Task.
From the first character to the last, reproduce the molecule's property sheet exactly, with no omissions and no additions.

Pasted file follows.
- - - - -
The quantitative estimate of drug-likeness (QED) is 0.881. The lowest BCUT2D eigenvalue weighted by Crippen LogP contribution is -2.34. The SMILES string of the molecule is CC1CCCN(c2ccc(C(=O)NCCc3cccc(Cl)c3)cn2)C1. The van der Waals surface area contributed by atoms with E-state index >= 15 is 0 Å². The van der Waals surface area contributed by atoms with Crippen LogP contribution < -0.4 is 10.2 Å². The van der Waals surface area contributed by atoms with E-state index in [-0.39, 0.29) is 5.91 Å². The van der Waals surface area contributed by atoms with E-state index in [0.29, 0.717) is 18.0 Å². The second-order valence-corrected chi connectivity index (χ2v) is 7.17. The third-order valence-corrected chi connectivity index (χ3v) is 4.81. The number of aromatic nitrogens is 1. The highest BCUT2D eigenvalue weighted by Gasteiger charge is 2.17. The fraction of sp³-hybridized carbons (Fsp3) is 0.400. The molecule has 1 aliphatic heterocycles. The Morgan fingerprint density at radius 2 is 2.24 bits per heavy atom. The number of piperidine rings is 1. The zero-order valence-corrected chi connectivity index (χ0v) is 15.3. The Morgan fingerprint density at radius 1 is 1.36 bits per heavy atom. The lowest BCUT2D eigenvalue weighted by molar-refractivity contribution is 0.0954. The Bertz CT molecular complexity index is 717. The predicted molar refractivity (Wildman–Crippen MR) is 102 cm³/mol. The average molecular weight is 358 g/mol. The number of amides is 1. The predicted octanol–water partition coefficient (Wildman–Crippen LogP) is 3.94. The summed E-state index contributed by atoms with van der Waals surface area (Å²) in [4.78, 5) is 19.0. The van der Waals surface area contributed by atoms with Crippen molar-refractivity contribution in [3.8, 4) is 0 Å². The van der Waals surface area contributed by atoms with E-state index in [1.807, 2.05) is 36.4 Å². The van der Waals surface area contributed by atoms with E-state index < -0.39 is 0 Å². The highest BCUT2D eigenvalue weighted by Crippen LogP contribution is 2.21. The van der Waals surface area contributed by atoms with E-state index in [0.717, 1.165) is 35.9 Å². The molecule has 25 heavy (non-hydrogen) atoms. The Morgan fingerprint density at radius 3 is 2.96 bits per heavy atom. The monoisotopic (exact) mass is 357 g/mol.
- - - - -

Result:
The quantitative estimate of drug-likeness (QED) is 0.881. The lowest BCUT2D eigenvalue weighted by Crippen LogP contribution is -2.34. The SMILES string of the molecule is CC1CCCN(c2ccc(C(=O)NCCc3cccc(Cl)c3)cn2)C1. The van der Waals surface area contributed by atoms with E-state index >= 15 is 0 Å². The van der Waals surface area contributed by atoms with Crippen LogP contribution < -0.4 is 10.2 Å². The van der Waals surface area contributed by atoms with E-state index in [-0.39, 0.29) is 5.91 Å². The van der Waals surface area contributed by atoms with E-state index in [0.29, 0.717) is 18.0 Å². The second-order valence-corrected chi connectivity index (χ2v) is 7.17. The third-order valence-corrected chi connectivity index (χ3v) is 4.81. The number of aromatic nitrogens is 1. The highest BCUT2D eigenvalue weighted by Gasteiger charge is 2.17. The fraction of sp³-hybridized carbons (Fsp3) is 0.400. The molecule has 1 aliphatic heterocycles. The Morgan fingerprint density at radius 2 is 2.24 bits per heavy atom. The number of piperidine rings is 1. The zero-order valence-corrected chi connectivity index (χ0v) is 15.3. The Morgan fingerprint density at radius 1 is 1.36 bits per heavy atom. The lowest BCUT2D eigenvalue weighted by molar-refractivity contribution is 0.0954. The Bertz CT molecular complexity index is 717. The predicted molar refractivity (Wildman–Crippen MR) is 102 cm³/mol. The average molecular weight is 358 g/mol. The number of amides is 1. The predicted octanol–water partition coefficient (Wildman–Crippen LogP) is 3.94. The summed E-state index contributed by atoms with van der Waals surface area (Å²) in [4.78, 5) is 19.0. The van der Waals surface area contributed by atoms with Crippen molar-refractivity contribution in [3.8, 4) is 0 Å². The van der Waals surface area contributed by atoms with E-state index in [1.807, 2.05) is 36.4 Å². The van der Waals surface area contributed by atoms with E-state index < -0.39 is 0 Å². The highest BCUT2D eigenvalue weighted by Crippen LogP contribution is 2.21. The van der Waals surface area contributed by atoms with E-state index in [0.717, 1.165) is 35.9 Å². The molecule has 25 heavy (non-hydrogen) atoms. The Morgan fingerprint density at radius 3 is 2.96 bits per heavy atom. The monoisotopic (exact) mass is 357 g/mol.